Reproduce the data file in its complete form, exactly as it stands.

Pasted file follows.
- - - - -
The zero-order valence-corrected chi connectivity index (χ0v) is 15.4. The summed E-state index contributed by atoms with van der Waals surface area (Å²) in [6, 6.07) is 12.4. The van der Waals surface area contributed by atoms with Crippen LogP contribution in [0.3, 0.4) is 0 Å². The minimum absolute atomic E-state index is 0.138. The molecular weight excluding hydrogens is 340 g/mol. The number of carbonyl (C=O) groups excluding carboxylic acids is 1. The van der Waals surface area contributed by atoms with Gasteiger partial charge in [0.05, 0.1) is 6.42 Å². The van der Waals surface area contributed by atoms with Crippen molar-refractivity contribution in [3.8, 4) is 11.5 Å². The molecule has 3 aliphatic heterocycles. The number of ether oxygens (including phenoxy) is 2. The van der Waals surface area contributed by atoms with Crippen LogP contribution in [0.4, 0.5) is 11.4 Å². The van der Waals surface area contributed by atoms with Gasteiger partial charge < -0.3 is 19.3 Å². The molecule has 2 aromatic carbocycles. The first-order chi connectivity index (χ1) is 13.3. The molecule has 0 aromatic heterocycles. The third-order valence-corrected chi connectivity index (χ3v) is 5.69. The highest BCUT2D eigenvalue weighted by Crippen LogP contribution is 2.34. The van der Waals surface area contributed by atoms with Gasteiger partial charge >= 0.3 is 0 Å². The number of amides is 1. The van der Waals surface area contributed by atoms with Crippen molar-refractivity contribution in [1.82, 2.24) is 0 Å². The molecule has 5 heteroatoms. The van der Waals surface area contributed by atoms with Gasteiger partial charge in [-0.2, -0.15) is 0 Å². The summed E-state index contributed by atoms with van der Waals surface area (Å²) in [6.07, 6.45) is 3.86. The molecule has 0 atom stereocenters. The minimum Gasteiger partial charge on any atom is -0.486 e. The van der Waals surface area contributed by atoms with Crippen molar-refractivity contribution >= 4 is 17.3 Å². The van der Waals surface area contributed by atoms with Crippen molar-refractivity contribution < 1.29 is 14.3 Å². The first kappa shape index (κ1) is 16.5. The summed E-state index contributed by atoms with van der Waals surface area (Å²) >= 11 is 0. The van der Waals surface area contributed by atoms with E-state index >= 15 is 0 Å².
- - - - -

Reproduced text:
The zero-order valence-corrected chi connectivity index (χ0v) is 15.4. The summed E-state index contributed by atoms with van der Waals surface area (Å²) in [6, 6.07) is 12.4. The van der Waals surface area contributed by atoms with Crippen LogP contribution in [0.3, 0.4) is 0 Å². The minimum absolute atomic E-state index is 0.138. The molecular weight excluding hydrogens is 340 g/mol. The number of carbonyl (C=O) groups excluding carboxylic acids is 1. The van der Waals surface area contributed by atoms with Gasteiger partial charge in [0.05, 0.1) is 6.42 Å². The van der Waals surface area contributed by atoms with Crippen molar-refractivity contribution in [3.8, 4) is 11.5 Å². The molecule has 3 aliphatic heterocycles. The number of ether oxygens (including phenoxy) is 2. The van der Waals surface area contributed by atoms with Crippen LogP contribution in [0.4, 0.5) is 11.4 Å². The van der Waals surface area contributed by atoms with Gasteiger partial charge < -0.3 is 19.3 Å². The molecule has 2 aromatic carbocycles. The first-order chi connectivity index (χ1) is 13.3. The molecule has 0 aromatic heterocycles. The third-order valence-corrected chi connectivity index (χ3v) is 5.69. The highest BCUT2D eigenvalue weighted by Crippen LogP contribution is 2.34. The van der Waals surface area contributed by atoms with Gasteiger partial charge >= 0.3 is 0 Å². The number of amides is 1. The van der Waals surface area contributed by atoms with Crippen molar-refractivity contribution in [1.82, 2.24) is 0 Å². The molecule has 5 heteroatoms. The van der Waals surface area contributed by atoms with Gasteiger partial charge in [-0.2, -0.15) is 0 Å². The summed E-state index contributed by atoms with van der Waals surface area (Å²) in [6.07, 6.45) is 3.86. The molecule has 0 atom stereocenters. The minimum Gasteiger partial charge on any atom is -0.486 e. The van der Waals surface area contributed by atoms with Crippen molar-refractivity contribution >= 4 is 17.3 Å². The van der Waals surface area contributed by atoms with Crippen molar-refractivity contribution < 1.29 is 14.3 Å². The first kappa shape index (κ1) is 16.5. The summed E-state index contributed by atoms with van der Waals surface area (Å²) >= 11 is 0. The van der Waals surface area contributed by atoms with E-state index >= 15 is 0 Å².